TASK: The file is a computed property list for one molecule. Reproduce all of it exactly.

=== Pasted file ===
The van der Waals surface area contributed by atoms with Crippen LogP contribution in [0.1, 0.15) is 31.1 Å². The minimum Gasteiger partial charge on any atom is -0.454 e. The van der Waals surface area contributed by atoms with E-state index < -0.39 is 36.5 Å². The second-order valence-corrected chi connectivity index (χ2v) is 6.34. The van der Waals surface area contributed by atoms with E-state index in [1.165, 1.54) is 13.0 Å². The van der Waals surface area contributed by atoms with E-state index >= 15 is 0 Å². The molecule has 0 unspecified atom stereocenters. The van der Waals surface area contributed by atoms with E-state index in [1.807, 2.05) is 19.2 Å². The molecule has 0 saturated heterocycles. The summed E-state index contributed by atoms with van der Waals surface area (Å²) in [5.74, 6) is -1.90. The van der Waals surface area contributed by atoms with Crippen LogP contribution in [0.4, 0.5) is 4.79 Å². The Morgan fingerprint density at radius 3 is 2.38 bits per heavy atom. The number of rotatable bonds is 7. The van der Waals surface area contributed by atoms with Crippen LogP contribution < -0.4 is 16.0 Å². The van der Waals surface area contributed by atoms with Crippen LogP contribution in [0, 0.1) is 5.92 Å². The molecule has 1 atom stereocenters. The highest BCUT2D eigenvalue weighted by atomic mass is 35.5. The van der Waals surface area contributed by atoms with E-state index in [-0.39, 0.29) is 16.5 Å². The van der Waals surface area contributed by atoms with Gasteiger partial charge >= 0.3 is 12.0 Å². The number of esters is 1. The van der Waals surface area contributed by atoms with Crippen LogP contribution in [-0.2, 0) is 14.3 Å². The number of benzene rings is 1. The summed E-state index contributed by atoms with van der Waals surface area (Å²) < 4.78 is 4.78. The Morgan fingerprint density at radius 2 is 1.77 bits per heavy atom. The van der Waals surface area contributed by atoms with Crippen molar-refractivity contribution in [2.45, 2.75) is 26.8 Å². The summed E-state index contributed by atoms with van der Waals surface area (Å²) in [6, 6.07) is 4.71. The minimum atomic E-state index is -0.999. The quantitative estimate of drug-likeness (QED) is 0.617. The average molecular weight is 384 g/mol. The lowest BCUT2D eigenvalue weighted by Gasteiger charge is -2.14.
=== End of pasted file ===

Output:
The van der Waals surface area contributed by atoms with Crippen LogP contribution in [0.1, 0.15) is 31.1 Å². The minimum Gasteiger partial charge on any atom is -0.454 e. The van der Waals surface area contributed by atoms with E-state index < -0.39 is 36.5 Å². The second-order valence-corrected chi connectivity index (χ2v) is 6.34. The van der Waals surface area contributed by atoms with E-state index in [1.165, 1.54) is 13.0 Å². The van der Waals surface area contributed by atoms with E-state index >= 15 is 0 Å². The molecule has 0 unspecified atom stereocenters. The van der Waals surface area contributed by atoms with E-state index in [1.807, 2.05) is 19.2 Å². The molecule has 0 saturated heterocycles. The summed E-state index contributed by atoms with van der Waals surface area (Å²) in [5.74, 6) is -1.90. The van der Waals surface area contributed by atoms with Crippen LogP contribution in [0.4, 0.5) is 4.79 Å². The Morgan fingerprint density at radius 3 is 2.38 bits per heavy atom. The number of rotatable bonds is 7. The van der Waals surface area contributed by atoms with Crippen LogP contribution < -0.4 is 16.0 Å². The van der Waals surface area contributed by atoms with Crippen LogP contribution in [0, 0.1) is 5.92 Å². The molecule has 1 atom stereocenters. The highest BCUT2D eigenvalue weighted by atomic mass is 35.5. The van der Waals surface area contributed by atoms with E-state index in [-0.39, 0.29) is 16.5 Å². The van der Waals surface area contributed by atoms with Gasteiger partial charge >= 0.3 is 12.0 Å². The number of esters is 1. The van der Waals surface area contributed by atoms with Crippen LogP contribution in [-0.2, 0) is 14.3 Å². The number of benzene rings is 1. The summed E-state index contributed by atoms with van der Waals surface area (Å²) < 4.78 is 4.78. The Morgan fingerprint density at radius 2 is 1.77 bits per heavy atom. The van der Waals surface area contributed by atoms with Crippen molar-refractivity contribution in [2.45, 2.75) is 26.8 Å². The summed E-state index contributed by atoms with van der Waals surface area (Å²) in [6, 6.07) is 4.71. The minimum atomic E-state index is -0.999. The quantitative estimate of drug-likeness (QED) is 0.617. The average molecular weight is 384 g/mol. The lowest BCUT2D eigenvalue weighted by Gasteiger charge is -2.14.